Health unit program to provide addicts with crack pipes
Controversy is brewing over a new program that would see the Middlesex-London Health Unit provide crack pipes to addicts.
The health unit's board voted unanimously to support the program on Thursday night, but not everyone is in favour of the move.
The board feels the program is necessary because the use of anything from rusty pop cans to broken bottles as a pipe - and sharing it - bring the risk of spreading serious infectious diseases.
Marcel Meyer, chair of the health board, admits he shared many concerns expressed in the wake of the board's unanimous decision to distribute crack pipes.
But after reading the report and listening to the concerns of staff at the health unit about the spread of diseases like HIV and Hepatitis C he believes it's the right way to go.
"We would certainly like people that are on drugs to go to a rehab program to get better, but until they are ready to do that our only choice is to try to help them and keep them as safe as possible."
He adds that treating people who contract those diseases comes at a significant cost to the community.
"A person with HIV, a lifetime cost of looking after the individual is about $400,000. If a person gets Hepatitis C, to cure that person it's about $65,000."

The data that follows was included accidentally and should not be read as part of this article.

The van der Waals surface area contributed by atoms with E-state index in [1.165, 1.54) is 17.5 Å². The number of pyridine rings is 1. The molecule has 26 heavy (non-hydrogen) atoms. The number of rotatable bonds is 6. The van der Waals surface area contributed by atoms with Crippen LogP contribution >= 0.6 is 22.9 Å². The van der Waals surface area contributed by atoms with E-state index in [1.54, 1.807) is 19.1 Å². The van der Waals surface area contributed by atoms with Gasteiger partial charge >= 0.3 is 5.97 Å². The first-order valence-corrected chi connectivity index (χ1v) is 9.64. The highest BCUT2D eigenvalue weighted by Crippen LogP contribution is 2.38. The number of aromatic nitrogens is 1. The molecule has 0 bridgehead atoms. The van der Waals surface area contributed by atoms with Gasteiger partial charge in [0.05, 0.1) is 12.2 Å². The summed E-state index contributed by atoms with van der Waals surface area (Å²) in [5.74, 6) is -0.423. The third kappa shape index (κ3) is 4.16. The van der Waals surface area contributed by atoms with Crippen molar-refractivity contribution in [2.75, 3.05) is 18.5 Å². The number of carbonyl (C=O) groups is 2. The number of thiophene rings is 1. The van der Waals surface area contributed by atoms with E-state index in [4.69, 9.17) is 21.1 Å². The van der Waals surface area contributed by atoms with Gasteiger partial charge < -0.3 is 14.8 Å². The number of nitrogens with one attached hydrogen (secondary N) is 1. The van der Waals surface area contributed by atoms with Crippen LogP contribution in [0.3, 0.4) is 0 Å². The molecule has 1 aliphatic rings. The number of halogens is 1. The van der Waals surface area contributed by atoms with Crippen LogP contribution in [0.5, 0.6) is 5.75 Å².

The distribution of crack pipes has been taking place in Ottawa and Vancouver for more than a decade.
In Vancouver, they have even introduced crack pipe vending machines and teach safe use, including promoting the use of interchangeable mouth pieces.
London police Chief Brad Duncan supports measures to help protect addicts from infectious diseases, but he's worried about the connection from guns to organized crime to drugs.
"Whether we're talking street gang or traditional organized crime, motorcycle gangs, drugs figure prominently," he says.
He also has concerns about how addicts get money to support their drug habit, like property crimes and robberies.
Councillor Stephen Orser, who is a member of the health board, represents an area of the city that has struggled with addiction issues.
He doesn't support distributing pipes, "We have to get [drug addicts] help, we don't have to enable them."